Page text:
And don't just read tutorials either, try to pick some project that you want to create (for example a website) and work on that while going along with whatever tutorial you chose. You won't really learn otherwise.

Anonymous 120143

internet friend (who’s dead so i can’t ask more) linked this to me a long while ago, so I’m not sure how up-to-date it is, but eh whatever


Anonymous 120166

does anybody have resources abt history of ancient rome

Anonymous 120172

>>120166 The Fall and the Decline of the Roman Empire by Edward Gibbon

Anonymous 120465

this has a lot of different stuff

Anonymous 120467

if you're fine with podcast format than mike duncan history of ancient rome is worth a listen

Anonymous 229558

old thread but does anyone have good resources to learn finnish or icelandic? or is anyone interested in learning made up languages such as Navi or Elvish?

Anonymous 229627

1 year late. On the anki website, there are a lot of japanese decks. i was using the hiragana one, it has audio and a picture. I also like the renshuu app, it has a lot of pictures and i think you can select the genki book and learn the vocab from there.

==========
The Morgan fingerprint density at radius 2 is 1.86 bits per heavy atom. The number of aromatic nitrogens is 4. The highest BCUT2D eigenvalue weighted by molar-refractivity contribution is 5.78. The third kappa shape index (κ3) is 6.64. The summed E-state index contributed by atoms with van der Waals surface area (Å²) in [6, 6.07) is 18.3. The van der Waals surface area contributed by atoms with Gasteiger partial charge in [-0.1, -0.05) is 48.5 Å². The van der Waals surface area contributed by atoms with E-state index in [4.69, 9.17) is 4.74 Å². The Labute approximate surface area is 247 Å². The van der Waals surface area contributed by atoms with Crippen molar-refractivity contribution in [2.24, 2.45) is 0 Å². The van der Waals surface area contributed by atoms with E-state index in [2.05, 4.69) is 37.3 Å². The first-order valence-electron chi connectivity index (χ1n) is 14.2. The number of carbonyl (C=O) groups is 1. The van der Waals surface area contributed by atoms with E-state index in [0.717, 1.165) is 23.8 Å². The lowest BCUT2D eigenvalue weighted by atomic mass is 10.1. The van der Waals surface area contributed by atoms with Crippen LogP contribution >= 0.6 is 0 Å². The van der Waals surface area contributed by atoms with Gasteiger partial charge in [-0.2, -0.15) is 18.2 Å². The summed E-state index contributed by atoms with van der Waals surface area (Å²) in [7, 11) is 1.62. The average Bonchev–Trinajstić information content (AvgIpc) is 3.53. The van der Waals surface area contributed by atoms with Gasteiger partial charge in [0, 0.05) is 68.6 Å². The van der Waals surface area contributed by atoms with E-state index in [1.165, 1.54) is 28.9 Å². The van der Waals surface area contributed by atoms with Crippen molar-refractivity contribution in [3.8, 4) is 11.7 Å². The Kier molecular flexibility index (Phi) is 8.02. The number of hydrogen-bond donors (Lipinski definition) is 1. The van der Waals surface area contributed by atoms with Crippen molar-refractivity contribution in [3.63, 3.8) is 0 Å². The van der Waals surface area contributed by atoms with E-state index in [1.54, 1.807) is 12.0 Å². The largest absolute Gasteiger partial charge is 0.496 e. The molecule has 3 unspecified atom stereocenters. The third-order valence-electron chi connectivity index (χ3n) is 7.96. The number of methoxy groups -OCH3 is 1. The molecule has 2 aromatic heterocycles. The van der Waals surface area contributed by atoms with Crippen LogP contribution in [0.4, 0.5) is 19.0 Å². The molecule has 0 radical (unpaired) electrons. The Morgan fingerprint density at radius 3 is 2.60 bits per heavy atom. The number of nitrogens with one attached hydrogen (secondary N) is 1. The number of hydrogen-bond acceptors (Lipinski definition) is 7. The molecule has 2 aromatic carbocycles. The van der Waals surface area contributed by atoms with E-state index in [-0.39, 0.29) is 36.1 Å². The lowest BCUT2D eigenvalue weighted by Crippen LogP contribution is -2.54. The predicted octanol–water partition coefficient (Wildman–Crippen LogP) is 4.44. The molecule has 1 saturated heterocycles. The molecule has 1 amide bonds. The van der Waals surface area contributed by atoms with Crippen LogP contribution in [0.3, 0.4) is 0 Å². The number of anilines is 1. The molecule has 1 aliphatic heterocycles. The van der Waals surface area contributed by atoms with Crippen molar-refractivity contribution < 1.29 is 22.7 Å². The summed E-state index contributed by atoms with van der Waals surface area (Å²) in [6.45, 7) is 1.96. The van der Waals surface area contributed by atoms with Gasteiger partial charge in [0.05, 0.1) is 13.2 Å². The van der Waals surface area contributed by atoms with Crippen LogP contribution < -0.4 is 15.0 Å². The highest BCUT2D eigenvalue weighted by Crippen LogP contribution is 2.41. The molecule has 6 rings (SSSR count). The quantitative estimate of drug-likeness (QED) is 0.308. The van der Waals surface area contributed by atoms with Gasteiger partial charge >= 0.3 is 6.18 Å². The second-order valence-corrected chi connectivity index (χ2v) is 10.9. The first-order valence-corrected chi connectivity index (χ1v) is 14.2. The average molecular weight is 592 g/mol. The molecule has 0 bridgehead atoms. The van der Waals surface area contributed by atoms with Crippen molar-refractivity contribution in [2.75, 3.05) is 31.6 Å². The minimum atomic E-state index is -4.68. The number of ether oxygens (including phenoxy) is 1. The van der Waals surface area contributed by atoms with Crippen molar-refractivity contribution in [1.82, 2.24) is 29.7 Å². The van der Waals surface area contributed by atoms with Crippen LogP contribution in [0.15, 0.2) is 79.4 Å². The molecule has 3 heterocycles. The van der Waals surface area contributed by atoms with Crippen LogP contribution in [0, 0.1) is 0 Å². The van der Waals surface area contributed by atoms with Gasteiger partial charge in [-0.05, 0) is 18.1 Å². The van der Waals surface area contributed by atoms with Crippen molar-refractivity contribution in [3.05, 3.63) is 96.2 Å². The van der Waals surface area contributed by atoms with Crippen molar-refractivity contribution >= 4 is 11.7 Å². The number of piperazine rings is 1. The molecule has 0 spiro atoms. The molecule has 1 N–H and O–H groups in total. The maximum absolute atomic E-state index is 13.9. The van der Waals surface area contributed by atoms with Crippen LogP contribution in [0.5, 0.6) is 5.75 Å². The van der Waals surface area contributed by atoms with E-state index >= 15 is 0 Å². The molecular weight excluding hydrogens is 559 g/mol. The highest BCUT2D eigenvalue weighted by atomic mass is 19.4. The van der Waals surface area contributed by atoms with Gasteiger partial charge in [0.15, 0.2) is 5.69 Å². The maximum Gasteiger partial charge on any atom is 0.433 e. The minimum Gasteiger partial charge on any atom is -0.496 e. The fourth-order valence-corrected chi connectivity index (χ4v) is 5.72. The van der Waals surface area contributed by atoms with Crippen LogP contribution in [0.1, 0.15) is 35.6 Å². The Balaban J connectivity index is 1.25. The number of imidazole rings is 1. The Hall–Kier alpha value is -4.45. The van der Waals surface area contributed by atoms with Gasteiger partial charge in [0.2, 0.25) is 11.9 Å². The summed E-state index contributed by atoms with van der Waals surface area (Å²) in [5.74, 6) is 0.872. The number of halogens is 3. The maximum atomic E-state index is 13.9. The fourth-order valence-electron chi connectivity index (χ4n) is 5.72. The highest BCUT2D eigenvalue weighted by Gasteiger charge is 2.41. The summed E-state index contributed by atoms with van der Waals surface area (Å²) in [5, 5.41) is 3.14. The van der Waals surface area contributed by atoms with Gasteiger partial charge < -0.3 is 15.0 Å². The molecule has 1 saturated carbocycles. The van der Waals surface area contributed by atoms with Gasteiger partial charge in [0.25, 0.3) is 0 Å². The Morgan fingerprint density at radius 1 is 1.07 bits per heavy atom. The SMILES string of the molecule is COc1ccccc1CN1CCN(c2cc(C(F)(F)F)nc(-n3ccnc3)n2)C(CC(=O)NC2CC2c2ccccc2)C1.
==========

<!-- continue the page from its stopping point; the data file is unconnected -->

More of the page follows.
Anonymous 229637

>namedropping famous books
How about try providing beginner resources for the laymen instead of larping like a university scholar?

Anonymous 229638

also lol at you not even getting the fucking name right.

Anonymous 229639

I have a request: Beginner books/resources on:

Anonymous 229640

Large collection of sites worth checking out:
https://based.coom.tech/ (site was created by a male autist, so be warned)

How to 'rice' windows:

Large collection of guides and resources for learning Japanese:

Tech wiki created by /g/:

Learn to code:
https://cscircles.cemc.uwaterloo.ca/ (For Python)

Anonymous 229651

Anonymous 231625

My main aim this year is to learn and improve in:
Game design

Because I want to make a game.